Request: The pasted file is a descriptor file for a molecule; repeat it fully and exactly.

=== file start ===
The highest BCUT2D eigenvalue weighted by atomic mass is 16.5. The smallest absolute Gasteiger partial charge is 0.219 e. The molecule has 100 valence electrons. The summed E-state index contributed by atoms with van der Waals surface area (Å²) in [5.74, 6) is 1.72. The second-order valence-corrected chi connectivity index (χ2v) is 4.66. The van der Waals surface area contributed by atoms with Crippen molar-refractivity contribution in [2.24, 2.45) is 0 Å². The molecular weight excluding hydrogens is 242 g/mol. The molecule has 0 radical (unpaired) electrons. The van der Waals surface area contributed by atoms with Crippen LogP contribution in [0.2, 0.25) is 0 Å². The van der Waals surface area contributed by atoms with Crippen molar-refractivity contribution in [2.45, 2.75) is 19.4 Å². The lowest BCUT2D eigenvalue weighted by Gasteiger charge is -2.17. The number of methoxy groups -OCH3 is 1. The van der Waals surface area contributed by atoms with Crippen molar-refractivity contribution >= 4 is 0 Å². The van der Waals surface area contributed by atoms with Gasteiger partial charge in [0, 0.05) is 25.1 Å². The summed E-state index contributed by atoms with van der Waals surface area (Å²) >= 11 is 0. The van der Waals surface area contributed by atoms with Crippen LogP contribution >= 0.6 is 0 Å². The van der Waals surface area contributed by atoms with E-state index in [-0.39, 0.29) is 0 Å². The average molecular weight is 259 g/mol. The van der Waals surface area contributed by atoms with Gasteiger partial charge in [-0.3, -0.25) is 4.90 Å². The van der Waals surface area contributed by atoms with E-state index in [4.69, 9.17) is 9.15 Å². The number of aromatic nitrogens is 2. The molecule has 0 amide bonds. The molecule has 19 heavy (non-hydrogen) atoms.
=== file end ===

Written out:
The highest BCUT2D eigenvalue weighted by atomic mass is 16.5. The smallest absolute Gasteiger partial charge is 0.219 e. The molecule has 100 valence electrons. The summed E-state index contributed by atoms with van der Waals surface area (Å²) in [5.74, 6) is 1.72. The second-order valence-corrected chi connectivity index (χ2v) is 4.66. The van der Waals surface area contributed by atoms with Crippen molar-refractivity contribution in [2.24, 2.45) is 0 Å². The molecular weight excluding hydrogens is 242 g/mol. The molecule has 0 radical (unpaired) electrons. The van der Waals surface area contributed by atoms with Crippen LogP contribution in [0.2, 0.25) is 0 Å². The van der Waals surface area contributed by atoms with Crippen molar-refractivity contribution in [2.45, 2.75) is 19.4 Å². The lowest BCUT2D eigenvalue weighted by Gasteiger charge is -2.17. The number of methoxy groups -OCH3 is 1. The van der Waals surface area contributed by atoms with Crippen molar-refractivity contribution >= 4 is 0 Å². The van der Waals surface area contributed by atoms with Gasteiger partial charge in [0, 0.05) is 25.1 Å². The summed E-state index contributed by atoms with van der Waals surface area (Å²) >= 11 is 0. The van der Waals surface area contributed by atoms with Crippen LogP contribution >= 0.6 is 0 Å². The van der Waals surface area contributed by atoms with E-state index in [-0.39, 0.29) is 0 Å². The average molecular weight is 259 g/mol. The van der Waals surface area contributed by atoms with Gasteiger partial charge in [-0.3, -0.25) is 4.90 Å². The van der Waals surface area contributed by atoms with E-state index in [4.69, 9.17) is 9.15 Å². The number of aromatic nitrogens is 2. The molecule has 0 amide bonds. The molecule has 19 heavy (non-hydrogen) atoms.